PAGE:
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Hanks GE , Peters T , Owen J
Seminoma of the Testis - Long-Term Beneficial and Deleterious Results of Radiation
International Journal of Radiation Oncology Biology Physics. 1992 ;24(5) :913-919
AbstractPurpose. The followup of 387 patients in a USA national survey of seminoma treated with radiation in 1973 and 1974 has been extended beyond 15 years to assess the long-term benefits and problems resulting from treatment. Results. Survival at 15 years is 83% for Stage I, 68% for Stage II; freedom from recurrence at 15 years is 93% for Stage I, 96% for Stage II; NED survival at 15 years is 80% for Stage I, 68% for Stage II; cause specific freedom from cancer death is 98% for Stage I and 97% for Stage II at 15 years. Second malignancy rates were 8% at 15 years, and observed in 14 patients versus 4.2 expected (p < .001). Deaths due to these second cancers were also increased with seven observed versus two expected (p < .01). Non-cancer intercurrent disease death occurred in 23 patients versus 7.5 expected (p < .01). The most frequent cause was cardiac death which appeared in 10 patients versus 4.4 expected (p < .05) and 8 of the 10 patients received mediastinal radiation. Two additional patients died of pulmonary fibrosis after mediastinal radiation. Mediastinal radiation correlated with all intercurrent disease and cardio-pulmonary deaths (p < .05), but not with second malignancies. With the exception of one, all patients experiencing cardiac death after mediastinal irradiation were 40 years or older at the time of treatment, with a range of 32-58 years and a mean interval to death of 9.8 years. Conclusions. Recommendations for the future management of seminoma include: reducing the irradiated volume in the treatment of Stage I patients, completely eliminating mediastinal radiation in the treatment of patients with Stage IIA seminoma and treating patients with Stage IIB seminoma with chemotherapy. Radiation dose should not exceed 30 Gy for Stage I or 35 Gy for Stage IIA.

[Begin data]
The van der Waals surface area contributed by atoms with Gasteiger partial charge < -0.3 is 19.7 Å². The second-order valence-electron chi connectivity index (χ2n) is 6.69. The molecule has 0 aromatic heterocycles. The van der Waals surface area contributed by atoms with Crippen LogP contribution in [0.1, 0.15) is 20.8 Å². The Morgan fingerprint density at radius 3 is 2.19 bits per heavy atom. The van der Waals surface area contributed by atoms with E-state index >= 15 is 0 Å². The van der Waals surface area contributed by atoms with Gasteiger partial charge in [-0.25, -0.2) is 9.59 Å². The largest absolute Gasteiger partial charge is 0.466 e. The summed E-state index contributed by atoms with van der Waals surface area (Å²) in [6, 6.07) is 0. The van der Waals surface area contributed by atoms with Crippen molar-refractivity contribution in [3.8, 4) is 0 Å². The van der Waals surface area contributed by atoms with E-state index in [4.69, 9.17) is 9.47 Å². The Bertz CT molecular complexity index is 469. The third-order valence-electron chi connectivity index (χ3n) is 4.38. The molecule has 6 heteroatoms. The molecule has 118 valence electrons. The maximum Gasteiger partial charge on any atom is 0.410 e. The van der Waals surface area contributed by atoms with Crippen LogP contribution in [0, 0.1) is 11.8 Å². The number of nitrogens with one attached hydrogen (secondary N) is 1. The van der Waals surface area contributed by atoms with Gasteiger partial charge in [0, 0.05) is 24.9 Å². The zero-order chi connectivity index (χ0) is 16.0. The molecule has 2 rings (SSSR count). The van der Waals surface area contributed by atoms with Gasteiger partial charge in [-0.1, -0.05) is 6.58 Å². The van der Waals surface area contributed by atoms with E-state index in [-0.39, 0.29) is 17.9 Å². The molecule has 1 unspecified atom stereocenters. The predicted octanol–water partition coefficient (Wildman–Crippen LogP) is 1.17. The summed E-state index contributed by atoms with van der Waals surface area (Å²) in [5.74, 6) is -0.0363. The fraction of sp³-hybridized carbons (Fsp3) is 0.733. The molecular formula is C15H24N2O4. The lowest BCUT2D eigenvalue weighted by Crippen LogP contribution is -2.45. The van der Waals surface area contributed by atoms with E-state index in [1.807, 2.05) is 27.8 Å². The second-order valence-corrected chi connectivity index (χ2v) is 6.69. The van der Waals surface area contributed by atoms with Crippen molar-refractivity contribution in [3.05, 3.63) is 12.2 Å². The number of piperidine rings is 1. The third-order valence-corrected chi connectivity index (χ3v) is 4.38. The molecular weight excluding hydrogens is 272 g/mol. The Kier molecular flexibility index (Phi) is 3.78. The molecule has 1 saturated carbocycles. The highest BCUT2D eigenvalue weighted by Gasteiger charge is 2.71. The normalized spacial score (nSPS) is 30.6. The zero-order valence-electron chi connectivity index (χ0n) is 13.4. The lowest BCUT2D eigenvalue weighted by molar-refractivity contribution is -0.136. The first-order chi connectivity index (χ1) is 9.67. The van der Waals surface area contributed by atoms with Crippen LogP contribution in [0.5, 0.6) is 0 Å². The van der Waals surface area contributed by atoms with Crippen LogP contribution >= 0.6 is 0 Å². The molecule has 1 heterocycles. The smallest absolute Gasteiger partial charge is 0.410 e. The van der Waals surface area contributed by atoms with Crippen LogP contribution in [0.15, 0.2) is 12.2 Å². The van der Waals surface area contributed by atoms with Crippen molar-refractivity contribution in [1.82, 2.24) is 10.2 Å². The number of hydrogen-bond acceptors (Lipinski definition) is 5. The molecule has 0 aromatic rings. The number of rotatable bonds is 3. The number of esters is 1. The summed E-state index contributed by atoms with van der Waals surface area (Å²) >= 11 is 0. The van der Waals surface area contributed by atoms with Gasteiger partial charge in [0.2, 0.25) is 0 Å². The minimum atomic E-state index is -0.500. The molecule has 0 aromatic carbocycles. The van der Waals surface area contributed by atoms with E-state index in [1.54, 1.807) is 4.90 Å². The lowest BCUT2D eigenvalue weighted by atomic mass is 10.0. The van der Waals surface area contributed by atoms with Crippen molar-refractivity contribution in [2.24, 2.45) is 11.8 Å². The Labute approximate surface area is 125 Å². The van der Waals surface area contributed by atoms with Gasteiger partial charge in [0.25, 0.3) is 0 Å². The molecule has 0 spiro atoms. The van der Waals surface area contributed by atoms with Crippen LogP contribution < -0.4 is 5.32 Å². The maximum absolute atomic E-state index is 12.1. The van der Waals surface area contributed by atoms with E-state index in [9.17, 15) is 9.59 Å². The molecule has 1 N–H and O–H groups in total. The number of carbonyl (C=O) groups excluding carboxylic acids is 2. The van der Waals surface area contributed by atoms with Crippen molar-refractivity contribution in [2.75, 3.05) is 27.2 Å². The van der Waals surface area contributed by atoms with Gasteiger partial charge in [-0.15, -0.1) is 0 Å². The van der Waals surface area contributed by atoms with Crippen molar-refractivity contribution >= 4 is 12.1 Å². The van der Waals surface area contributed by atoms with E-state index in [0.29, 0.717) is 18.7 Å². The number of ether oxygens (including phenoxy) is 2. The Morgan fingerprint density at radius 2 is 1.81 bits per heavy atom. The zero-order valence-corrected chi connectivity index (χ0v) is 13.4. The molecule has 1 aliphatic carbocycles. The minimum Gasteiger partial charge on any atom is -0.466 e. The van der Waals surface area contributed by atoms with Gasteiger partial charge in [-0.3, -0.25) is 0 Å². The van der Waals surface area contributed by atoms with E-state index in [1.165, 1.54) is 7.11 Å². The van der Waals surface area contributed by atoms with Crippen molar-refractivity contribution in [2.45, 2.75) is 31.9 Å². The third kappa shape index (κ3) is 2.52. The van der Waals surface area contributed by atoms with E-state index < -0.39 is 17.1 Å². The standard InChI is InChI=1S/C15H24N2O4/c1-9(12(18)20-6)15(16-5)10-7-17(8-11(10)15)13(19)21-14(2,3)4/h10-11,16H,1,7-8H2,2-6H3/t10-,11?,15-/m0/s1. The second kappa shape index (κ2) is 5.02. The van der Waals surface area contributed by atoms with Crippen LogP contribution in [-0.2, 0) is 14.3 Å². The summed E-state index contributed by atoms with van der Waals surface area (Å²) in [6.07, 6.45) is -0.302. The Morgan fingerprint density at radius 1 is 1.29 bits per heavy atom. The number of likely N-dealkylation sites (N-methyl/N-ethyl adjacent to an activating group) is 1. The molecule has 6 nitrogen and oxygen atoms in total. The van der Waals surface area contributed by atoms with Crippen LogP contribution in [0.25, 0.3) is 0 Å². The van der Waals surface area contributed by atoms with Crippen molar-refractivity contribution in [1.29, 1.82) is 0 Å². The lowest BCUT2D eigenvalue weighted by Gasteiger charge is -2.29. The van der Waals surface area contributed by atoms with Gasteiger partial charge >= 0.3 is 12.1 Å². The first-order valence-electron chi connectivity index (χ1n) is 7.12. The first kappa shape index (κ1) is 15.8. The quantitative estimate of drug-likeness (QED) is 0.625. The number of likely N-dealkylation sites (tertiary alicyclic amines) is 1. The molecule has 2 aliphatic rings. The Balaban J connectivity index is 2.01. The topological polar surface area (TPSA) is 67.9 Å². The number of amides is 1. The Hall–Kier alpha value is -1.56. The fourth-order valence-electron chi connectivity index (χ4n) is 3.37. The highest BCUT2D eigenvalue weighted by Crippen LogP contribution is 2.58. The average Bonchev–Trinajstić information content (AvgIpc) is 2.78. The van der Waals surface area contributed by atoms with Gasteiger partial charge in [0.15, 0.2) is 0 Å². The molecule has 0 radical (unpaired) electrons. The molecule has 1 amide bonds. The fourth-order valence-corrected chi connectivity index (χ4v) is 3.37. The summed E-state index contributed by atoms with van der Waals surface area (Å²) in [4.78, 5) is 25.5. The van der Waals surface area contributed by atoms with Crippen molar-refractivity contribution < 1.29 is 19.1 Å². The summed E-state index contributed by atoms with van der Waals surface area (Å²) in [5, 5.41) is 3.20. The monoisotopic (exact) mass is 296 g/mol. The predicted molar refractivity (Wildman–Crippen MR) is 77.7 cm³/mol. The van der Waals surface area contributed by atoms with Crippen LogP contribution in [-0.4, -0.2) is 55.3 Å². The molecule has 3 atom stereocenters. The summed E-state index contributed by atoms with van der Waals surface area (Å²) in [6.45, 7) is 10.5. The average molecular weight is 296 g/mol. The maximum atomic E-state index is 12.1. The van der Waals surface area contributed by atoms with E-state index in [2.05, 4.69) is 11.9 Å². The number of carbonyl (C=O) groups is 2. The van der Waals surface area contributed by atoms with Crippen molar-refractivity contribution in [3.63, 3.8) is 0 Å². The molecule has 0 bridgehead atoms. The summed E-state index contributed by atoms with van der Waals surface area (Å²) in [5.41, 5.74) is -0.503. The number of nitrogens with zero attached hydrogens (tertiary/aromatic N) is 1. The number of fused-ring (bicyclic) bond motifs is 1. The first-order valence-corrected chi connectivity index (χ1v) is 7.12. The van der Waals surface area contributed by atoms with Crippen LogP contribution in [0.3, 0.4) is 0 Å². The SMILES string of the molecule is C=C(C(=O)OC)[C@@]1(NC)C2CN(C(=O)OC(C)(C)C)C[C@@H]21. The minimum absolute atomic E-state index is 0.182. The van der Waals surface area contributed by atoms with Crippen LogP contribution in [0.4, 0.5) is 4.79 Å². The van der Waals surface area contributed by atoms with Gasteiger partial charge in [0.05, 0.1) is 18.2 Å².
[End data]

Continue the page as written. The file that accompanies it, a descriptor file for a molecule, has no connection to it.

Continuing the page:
NotesEnglish Article KA570 INT J RADIAT ONCOL BIOL PHYS